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Argentina's former president Carlos Menem, 81, will stand trial for obstructing a 1994 investigation into a bombing at a Jewish cultural centre in Buenos Aires.
Argentina's former president Carlos Menem, 81, will stand trial for allegedly obstructing an investigation into a bombing on a Jewish cultural centre in Buenos Aires, according to BBC News. Argentina blamed the attack, which killed 85 people, on Lebanese militant group Hezbollah.
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Justice officials said Judge Ariel Lijo ordered the trial for Menem, president from 1989 until 1999, and former judge Juan Jose Galeano, who was in charge of the investigation for 10 years but was dismissed from the case in 2004, reported Agence France-Presse. Menem was initially charged in 2009 with concealing and tampering with evidence and abusing authority to cover up what was then called a "Syrian connection."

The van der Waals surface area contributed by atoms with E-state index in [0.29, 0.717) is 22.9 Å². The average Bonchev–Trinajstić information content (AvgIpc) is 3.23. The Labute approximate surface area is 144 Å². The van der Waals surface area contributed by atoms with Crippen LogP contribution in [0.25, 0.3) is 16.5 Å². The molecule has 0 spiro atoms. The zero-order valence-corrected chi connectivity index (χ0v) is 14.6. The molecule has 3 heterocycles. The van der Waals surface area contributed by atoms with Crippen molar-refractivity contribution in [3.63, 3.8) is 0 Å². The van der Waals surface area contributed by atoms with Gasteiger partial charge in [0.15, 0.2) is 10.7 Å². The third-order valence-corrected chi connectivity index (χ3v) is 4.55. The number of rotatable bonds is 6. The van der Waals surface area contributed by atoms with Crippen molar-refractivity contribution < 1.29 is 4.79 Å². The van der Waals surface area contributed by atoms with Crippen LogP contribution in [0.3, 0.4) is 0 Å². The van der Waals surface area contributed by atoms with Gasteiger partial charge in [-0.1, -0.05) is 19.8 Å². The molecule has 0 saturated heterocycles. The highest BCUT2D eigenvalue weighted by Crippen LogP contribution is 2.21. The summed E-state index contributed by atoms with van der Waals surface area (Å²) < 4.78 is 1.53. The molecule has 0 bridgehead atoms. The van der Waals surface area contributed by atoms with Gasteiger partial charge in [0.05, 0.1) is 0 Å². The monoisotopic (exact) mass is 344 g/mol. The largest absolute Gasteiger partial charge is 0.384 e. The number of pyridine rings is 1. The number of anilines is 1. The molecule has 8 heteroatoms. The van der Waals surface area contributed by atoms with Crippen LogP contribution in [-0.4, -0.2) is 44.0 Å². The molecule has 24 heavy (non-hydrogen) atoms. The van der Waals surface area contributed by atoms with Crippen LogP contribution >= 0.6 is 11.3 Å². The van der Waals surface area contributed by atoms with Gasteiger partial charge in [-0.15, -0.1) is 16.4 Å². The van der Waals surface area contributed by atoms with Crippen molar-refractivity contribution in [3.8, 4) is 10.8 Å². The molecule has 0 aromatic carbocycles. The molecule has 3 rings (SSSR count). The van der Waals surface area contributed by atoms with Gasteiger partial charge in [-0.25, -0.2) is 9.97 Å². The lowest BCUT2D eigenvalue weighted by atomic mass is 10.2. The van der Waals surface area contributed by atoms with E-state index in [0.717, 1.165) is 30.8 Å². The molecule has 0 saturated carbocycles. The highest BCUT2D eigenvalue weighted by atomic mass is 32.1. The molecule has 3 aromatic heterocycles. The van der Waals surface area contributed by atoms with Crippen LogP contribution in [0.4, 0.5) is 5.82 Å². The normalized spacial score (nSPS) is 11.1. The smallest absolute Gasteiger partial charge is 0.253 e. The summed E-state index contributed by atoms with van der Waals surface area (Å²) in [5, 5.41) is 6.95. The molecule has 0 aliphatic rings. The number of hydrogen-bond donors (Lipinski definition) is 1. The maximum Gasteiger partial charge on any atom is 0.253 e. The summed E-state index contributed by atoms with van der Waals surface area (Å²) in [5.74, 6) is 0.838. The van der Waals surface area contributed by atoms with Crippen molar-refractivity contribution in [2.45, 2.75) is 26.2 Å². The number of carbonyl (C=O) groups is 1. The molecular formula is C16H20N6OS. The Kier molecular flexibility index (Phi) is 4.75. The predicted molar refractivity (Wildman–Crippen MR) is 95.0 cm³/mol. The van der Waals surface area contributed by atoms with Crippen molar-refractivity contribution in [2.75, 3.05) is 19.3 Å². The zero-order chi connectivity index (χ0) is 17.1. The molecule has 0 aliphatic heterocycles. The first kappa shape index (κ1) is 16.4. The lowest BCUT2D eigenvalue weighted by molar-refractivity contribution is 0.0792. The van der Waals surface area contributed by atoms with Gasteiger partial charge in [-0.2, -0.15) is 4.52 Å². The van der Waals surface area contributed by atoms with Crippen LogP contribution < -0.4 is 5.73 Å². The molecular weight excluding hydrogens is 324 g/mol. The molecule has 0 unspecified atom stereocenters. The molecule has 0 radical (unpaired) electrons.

Argentinian prosecutors said Iran planned and financed the attack, and that a Hezbollah cell carried it out, according to BBC News. The prosecutors said there is evidence that Argentinian intelligence services and security forces helped cover up for local accomplices of the attackers.
Menem, who was born in Argentina to Syrian immigrants, and his former staff were previously accused of stealing evidence to hide the involvement of Syrian-Argentinian businessman Alberto Kanoore Edul in the bombing, and destroyed evidence that would have incriminated him, reported AFP. Kanoore Edul, whose family was friendly with Menem, died in 2010.
Israel's UN envoy praised Argentina for reopening the investigation into the bombing, according to Reuters.
"I think they're re-energizing" their work on the case, said Israel's UN Ambassador Ron Prosor. "In the past there was not a real motivation to check (the facts). I see it differently today. One should give them credit for it. I see it differently today on the Argentinean side."